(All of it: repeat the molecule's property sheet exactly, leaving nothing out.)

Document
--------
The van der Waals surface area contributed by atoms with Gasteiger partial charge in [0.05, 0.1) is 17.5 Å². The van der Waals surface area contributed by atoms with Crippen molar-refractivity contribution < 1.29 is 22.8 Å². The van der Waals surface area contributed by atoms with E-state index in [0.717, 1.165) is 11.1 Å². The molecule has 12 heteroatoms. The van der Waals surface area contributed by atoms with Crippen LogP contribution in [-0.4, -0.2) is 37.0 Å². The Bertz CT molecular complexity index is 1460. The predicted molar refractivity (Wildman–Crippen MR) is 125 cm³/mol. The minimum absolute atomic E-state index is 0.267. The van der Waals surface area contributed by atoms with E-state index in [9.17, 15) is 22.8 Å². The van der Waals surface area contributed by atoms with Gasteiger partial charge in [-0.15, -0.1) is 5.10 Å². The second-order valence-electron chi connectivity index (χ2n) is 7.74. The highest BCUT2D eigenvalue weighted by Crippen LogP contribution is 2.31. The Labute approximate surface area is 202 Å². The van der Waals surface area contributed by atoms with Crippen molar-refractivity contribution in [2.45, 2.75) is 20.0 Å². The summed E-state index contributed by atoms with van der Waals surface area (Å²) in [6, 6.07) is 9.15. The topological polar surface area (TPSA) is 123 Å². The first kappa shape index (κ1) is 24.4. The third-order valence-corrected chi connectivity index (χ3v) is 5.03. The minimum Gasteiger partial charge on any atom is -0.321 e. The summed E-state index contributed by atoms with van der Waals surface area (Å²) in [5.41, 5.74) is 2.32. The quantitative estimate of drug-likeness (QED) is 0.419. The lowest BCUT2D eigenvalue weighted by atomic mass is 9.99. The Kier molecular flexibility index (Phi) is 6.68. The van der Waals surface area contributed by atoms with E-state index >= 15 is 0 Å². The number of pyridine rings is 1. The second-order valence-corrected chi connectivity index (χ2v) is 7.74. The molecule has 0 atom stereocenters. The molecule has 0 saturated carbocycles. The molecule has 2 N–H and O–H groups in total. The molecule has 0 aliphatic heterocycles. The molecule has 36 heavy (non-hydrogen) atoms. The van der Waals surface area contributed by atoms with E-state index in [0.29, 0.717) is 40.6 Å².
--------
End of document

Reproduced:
The van der Waals surface area contributed by atoms with Gasteiger partial charge in [0.05, 0.1) is 17.5 Å². The van der Waals surface area contributed by atoms with Crippen molar-refractivity contribution < 1.29 is 22.8 Å². The van der Waals surface area contributed by atoms with E-state index in [0.717, 1.165) is 11.1 Å². The molecule has 12 heteroatoms. The van der Waals surface area contributed by atoms with Crippen LogP contribution in [-0.4, -0.2) is 37.0 Å². The Bertz CT molecular complexity index is 1460. The predicted molar refractivity (Wildman–Crippen MR) is 125 cm³/mol. The minimum absolute atomic E-state index is 0.267. The van der Waals surface area contributed by atoms with E-state index in [9.17, 15) is 22.8 Å². The van der Waals surface area contributed by atoms with Gasteiger partial charge in [-0.15, -0.1) is 5.10 Å². The second-order valence-electron chi connectivity index (χ2n) is 7.74. The highest BCUT2D eigenvalue weighted by Crippen LogP contribution is 2.31. The Labute approximate surface area is 202 Å². The van der Waals surface area contributed by atoms with Crippen molar-refractivity contribution in [2.45, 2.75) is 20.0 Å². The summed E-state index contributed by atoms with van der Waals surface area (Å²) in [6, 6.07) is 9.15. The topological polar surface area (TPSA) is 123 Å². The first kappa shape index (κ1) is 24.4. The third-order valence-corrected chi connectivity index (χ3v) is 5.03. The minimum Gasteiger partial charge on any atom is -0.321 e. The summed E-state index contributed by atoms with van der Waals surface area (Å²) in [5.41, 5.74) is 2.32. The quantitative estimate of drug-likeness (QED) is 0.419. The lowest BCUT2D eigenvalue weighted by atomic mass is 9.99. The Kier molecular flexibility index (Phi) is 6.68. The van der Waals surface area contributed by atoms with E-state index >= 15 is 0 Å². The number of pyridine rings is 1. The second-order valence-corrected chi connectivity index (χ2v) is 7.74. The molecule has 0 atom stereocenters. The molecule has 0 saturated carbocycles. The molecule has 2 N–H and O–H groups in total. The molecule has 0 aliphatic heterocycles. The molecule has 36 heavy (non-hydrogen) atoms. The van der Waals surface area contributed by atoms with E-state index in [0.29, 0.717) is 40.6 Å².